Stephen King, General Manager, Virgin Atlantic, speaks with T3 about the airline’s India market and their focus for the year
It was a good year. Last year was our first full calendar year of Mumbai operations, and counting our Delhi flights, we had 14 flights a week operational through the year. Our Mumbai routes saw a strong number of passengers connecting to and from the US. We knew it would be a high connectivity market, and we are delighted with the results. We have scored the highest market share on some of the US routes of all the incumbents.
It was also the first year of our domestic service in the UK – Little Red, which has received very good response from India. We have actually seen the market grow, which is positive for both ends of the route.
Mumbai is a competitive market and we want to do better. But, we are pretty pleased across all cabins. The London route has always done well, but even the US route saw great load factor. And that is one of the messages we are trying to convey to everybody, and is a part of all our upcoming campaigns – How Far Virgin Flies. People are just getting used to us being back here, and now it’s about growing on that, and telling people everywhere they can go on Virgin. We also now have a Joint Venture (JV) with Delta on the trans-Atlantic and that opens up pretty much all of Delta’s networks to our markets. It’s a profit sharing JV.
Our flight timings work well and are really popular among passengers. With our connectivity with the UK domestic carrier and other airports, it works really well. We do hope to launch a second daily at some point, but it’s definitely not part of our 2014 plans.
When Sir Richard was here for the launch of the Mumbai operations, he did mention that flying out of more cities across India would be something we would look at, and that is still the case. But again, that’s not in the next year or so.
We are massively excited about the Visa on Arrival (VoA) extension. It is a great move for the Indian travel industry. So many people are reluctant to come here because of the complexity and the cost of the visa. To have an efficient VoA would be great. People say that tourism adds percentage points to GDP, and I really think the VoA would have a significant impact on the Indian economy.
Let’s see how well it goes, and if it does, by all means, I will be speaking to London about expansion. However, we need to strengthen all our routes and then move to the next stage.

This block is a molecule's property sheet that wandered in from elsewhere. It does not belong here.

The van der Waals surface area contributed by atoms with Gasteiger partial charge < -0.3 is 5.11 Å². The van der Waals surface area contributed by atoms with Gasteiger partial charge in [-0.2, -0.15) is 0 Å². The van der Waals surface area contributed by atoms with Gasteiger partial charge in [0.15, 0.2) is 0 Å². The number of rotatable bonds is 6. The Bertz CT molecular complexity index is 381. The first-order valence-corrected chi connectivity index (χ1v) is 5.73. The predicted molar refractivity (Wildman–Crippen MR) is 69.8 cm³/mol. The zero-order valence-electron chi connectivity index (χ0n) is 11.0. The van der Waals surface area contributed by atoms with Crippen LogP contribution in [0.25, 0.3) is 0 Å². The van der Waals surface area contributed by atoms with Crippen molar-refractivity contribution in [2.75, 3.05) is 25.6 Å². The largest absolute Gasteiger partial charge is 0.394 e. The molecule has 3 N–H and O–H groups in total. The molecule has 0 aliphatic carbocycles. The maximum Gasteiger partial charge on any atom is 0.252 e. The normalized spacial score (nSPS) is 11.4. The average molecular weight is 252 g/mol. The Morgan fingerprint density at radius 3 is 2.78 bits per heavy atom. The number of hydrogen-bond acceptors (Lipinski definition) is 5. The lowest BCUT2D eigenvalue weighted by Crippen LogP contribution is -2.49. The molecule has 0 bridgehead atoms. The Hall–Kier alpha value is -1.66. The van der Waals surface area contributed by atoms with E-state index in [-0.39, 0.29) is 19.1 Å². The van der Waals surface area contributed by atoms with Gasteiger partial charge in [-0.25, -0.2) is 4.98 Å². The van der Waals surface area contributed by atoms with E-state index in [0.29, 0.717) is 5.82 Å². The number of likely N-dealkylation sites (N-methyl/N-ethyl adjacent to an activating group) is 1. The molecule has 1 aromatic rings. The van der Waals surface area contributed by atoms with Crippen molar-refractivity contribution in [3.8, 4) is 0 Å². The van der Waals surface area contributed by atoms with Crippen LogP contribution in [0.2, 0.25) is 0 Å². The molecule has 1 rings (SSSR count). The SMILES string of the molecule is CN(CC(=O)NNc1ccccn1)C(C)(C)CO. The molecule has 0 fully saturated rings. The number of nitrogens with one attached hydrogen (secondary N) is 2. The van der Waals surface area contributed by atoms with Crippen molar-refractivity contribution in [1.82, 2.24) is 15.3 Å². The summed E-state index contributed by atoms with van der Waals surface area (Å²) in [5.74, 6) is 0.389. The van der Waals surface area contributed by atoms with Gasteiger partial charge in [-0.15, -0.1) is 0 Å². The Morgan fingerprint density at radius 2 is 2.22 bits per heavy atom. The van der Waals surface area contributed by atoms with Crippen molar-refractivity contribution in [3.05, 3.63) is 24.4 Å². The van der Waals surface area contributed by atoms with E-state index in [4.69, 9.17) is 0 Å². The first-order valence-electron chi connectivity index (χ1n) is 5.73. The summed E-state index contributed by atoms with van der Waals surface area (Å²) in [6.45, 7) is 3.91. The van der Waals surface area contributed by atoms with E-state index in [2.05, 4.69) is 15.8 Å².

Never say never, but there are no immediate plans. And although we are not in an alliance, we have really strong partnerships. We have demonstrated through our JV with Delta and other partnerships that it is a really important factor in our growth story. We have a code-share agreement with Jet Airways on the London route, and a strong relationship with them across India. They bring us passengers from across the country to connect to US or UK.
We get a healthy number of passengers from tier II cities in India. It is definitely a growing market and we want to make sure we pay attention to them. However, Delhi and Mumbai remain our big markets and our main focus.
We are focusing on working with both the travel trade as well as the consumer. India will see some exciting campaigns this year. We are spending more money than we have ever spent on marketing here. We have gone a little local. We are not ready to divulge details yet, but it’s going to be a 360 degree initiative, targeting both the B2B and B2C segments.
A very big segment of the campaign is how to make it relevant to the trade, how to help them engage. FAMs have always been a part of our initiatives for India, and that will continue. We do plan a lot of training sessions as well. We also have a B2B site called the VSFlyingHub, which is an internal trade website, and we are encouraging more and more of the fraternity to come on to it. It’s like a community site to encourage internal communication. Another major focus this year is to train front liners in addition to the trade’s top brass.